Connectivity, when combined with other cabin technologies and comforts, is an important part of modern air travel. Connectivity allows passengers to conduct business, stream movies and music and communicate with people on the ground. Private and business aircraft equipped with IFEC packages including high-resolution displays, great connectivity and other comforts can make an aircraft cabin an ideal space to relax or get work done.
The brand loyalty of more than two-thirds of passengers is being heavily influenced by a carrier’s inflight entertainment and connectivity. But what is that worth from an airline’s perspective?
Net Promotor Score (NPS)
A business’s net promotor score is a measure used by many companies to determine customer loyalty both in terms of a client’s likelihood to become a repeat buyer and their propensity for recommending the business to friends and family. IFC is believed to have a significant impact on the NPS of airlines.
JetBlue, for example, has a current NPS of 68, which ranks it among companies like Samsung, Starbucks and Costco. Leadership at JetBlue has credited their free high-speed internet as one of the factors driving their NPS up in recent years. That being said, Southwest has managed to maintain a 62, and their connectivity, although relatively cheap, isn’t free or powerful enough to allow streaming.
The Profitability Question
If JetBlue’s investment in free Wi-Fi has been so effective for customer loyalty, why haven’t more airlines adopted it? Adding connectivity is a huge investment, and the calculations to determine whether that investment makes sense is complicated.
At American Airlines, for example, half of their 2015 revenue came from just 13 percent of their customers – primarily those frequent flyers who aren’t flying coach. That comparatively small group of passengers generated 6.7 times as much revenue as infrequent coach passengers who took an American Airline’s flight once a year or less.
There’s some interest in transforming infrequent flyers to frequent flyers but that’s also expensive and some people just don’t need to fly that often.
It’s also worth noting that there’s a big difference between inflight Wi-Fi that allows for browsing and social media and one that allows for streaming of bandwidth-intensive content. The IFC capabilities needed to let 100 people check Twitter and Facebook versus a system that lets 100 passengers stream Netflix on a personal device are much different in cost.
Business and charter aircraft have an easier time with this particular aspect of inflight connectivity. With fewer passengers the whole bandwidth pie can be divided into much larger pieces.
Using Connectivity Wisely
A lot of the average passenger’s stress when traveling is related to more than just their flight. They must also contend with security, finding ground transport quickly after debarking or getting through baggage claims or security. Software like FlightPath3D, which can be integrated with a number of wireless IFE, seatback or personal displays, can provide tailored information and even allow passengers to book Ubers or perform other ground-side preparations while inflight.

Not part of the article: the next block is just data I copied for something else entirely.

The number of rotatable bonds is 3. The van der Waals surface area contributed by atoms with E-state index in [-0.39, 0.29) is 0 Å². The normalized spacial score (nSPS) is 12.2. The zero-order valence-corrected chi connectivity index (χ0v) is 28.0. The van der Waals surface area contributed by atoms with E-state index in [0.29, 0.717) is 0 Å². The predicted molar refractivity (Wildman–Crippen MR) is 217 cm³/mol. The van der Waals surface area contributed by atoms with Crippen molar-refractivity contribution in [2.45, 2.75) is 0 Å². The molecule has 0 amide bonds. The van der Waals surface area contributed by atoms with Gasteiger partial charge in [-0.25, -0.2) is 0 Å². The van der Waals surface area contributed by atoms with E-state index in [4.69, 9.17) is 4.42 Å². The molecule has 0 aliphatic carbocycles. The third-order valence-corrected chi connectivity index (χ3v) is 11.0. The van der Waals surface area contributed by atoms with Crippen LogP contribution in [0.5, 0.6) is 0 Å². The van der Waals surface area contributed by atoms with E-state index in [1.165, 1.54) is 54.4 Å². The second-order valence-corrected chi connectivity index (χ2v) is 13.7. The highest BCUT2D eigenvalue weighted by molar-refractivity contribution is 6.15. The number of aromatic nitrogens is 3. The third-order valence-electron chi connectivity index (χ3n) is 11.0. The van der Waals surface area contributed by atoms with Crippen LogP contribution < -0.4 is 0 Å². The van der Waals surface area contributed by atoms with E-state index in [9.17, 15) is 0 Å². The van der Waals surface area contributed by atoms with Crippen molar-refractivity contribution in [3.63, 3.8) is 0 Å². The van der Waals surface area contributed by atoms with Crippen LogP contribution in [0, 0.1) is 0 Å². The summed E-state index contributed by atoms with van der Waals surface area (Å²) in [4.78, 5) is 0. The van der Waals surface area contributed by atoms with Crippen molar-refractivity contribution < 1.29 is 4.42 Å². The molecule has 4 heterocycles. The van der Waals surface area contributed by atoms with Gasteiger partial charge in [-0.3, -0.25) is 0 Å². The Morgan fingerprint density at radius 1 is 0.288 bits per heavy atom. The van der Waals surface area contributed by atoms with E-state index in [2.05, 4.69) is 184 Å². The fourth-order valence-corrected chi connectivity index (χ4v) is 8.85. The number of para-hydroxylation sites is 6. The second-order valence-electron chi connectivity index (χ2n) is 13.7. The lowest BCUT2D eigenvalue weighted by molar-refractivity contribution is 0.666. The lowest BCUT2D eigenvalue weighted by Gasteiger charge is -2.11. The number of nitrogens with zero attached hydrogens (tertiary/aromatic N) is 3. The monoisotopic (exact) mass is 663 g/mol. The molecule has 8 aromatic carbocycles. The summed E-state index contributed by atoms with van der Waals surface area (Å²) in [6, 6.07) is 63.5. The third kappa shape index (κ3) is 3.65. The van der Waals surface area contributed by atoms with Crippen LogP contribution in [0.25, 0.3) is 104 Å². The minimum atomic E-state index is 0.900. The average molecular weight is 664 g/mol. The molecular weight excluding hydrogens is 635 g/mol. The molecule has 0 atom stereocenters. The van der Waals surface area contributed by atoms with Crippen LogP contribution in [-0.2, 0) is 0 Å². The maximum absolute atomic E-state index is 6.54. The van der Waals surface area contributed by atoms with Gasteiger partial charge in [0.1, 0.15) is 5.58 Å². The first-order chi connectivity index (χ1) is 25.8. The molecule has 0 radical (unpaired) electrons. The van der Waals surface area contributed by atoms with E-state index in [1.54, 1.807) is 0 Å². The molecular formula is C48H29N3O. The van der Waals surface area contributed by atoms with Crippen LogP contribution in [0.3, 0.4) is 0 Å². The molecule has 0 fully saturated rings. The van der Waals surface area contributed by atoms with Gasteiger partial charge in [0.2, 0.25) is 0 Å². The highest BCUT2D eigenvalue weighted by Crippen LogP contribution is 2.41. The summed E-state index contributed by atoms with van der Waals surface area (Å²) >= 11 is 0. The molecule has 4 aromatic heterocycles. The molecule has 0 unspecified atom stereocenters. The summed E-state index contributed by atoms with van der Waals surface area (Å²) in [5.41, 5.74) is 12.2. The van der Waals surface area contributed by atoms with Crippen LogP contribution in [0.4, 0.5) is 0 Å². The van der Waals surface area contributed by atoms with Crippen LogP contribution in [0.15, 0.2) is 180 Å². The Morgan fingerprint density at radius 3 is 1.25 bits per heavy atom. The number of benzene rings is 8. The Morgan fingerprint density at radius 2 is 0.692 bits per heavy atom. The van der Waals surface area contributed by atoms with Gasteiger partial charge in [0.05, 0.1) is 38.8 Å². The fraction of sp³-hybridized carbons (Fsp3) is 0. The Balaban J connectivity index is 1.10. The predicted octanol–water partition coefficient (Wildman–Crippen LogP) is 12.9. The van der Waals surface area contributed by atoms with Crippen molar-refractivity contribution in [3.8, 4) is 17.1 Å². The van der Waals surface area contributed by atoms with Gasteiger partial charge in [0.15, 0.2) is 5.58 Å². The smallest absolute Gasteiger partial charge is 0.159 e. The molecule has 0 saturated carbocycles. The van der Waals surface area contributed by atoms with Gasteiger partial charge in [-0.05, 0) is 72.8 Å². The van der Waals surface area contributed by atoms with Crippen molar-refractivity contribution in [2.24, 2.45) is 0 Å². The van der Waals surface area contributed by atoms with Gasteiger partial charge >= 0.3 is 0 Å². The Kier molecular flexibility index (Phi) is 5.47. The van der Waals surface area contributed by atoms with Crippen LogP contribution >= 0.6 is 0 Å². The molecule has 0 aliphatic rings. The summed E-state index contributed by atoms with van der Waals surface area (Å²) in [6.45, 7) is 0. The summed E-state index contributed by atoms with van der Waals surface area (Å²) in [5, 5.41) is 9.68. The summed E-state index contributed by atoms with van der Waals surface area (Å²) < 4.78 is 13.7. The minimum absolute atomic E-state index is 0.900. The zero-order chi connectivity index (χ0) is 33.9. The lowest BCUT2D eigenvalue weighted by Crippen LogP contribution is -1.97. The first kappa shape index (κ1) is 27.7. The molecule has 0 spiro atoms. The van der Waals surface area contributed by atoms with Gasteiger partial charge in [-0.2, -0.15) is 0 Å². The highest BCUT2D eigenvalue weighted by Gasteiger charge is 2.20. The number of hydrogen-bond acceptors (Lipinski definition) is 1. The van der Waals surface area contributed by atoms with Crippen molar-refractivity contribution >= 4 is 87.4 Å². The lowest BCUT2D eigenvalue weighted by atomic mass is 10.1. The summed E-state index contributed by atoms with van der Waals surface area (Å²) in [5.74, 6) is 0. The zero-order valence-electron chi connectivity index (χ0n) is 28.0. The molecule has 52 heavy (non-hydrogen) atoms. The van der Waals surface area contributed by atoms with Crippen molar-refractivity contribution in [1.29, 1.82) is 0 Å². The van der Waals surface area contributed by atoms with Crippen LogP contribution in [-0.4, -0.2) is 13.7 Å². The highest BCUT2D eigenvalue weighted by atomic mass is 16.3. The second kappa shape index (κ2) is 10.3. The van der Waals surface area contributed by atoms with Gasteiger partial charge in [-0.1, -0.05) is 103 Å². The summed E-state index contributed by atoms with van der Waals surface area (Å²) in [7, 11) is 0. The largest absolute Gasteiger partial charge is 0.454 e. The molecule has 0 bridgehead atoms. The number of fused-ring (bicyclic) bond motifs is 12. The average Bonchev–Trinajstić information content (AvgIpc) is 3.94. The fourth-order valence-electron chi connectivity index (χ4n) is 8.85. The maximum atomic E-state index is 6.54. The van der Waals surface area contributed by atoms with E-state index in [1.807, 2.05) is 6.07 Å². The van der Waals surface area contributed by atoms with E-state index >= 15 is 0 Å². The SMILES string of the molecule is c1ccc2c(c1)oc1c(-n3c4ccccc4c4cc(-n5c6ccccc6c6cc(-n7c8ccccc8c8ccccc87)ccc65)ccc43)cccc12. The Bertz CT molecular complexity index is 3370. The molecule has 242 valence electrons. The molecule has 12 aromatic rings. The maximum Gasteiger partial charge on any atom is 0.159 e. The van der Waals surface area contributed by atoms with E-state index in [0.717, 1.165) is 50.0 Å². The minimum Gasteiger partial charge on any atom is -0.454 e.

Some airline area also finding value in giving staff greater access to connectivity to improve each flyer’s experience. Attendants may be able to award frequent flyer points for problems, update a passenger’s inflight meal or help delayed passengers rebook flights so they don’t have to stress about running through a terminal to the customer service desk once they land.
Ease of Use
Both private carriers and the major airlines should be exceedingly careful with how they implement and advertise inflight connectivity. Cumbersome and confusing IFEC logins or unstable Wi-Fi may frustrate passengers more than simply not having any connectivity at all.
If charter carriers or airlines advertise connectivity the sign-up process should be intuitive. Southwest Airlines, for example, saw a 40 percent increase in Wi-Fi portal usage when they switched to a platform that allowed passenger devices to automatically connect to the plane’s network. When a passenger then goes to open a browser they’re instantly sent to a page where they can purchase time or view free inflight information.
Reliability is another problem that isn’t going away anytime soon. Inflight internet is imperfect and everything from satellite switching to congested local connections can result in a drop in bandwidth or even a loss of connectivity. Some airlines, like Air Canada, are trying to develop systems to better manage expectations and warn passengers ahead of time when there may be losses in connectivity.`
Connectivity Alone Doesn’t Guarantee Flyer Satisfaction
Simply having connectivity may be enough for some customers, but others do want unique, modern IFEC experiences brought to them by high-definition displays, exceptional lighting, comfortable cabins and ideal cabin noise levels.
Rosen Aviation’s team of engineers, designers and manufacturing experts are committed to developing the IFE and cabin comfort solutions modern flyers expect in a premium inflight experience. Call us at 888-668-4955 or browse through our website to learn more about our capabilities.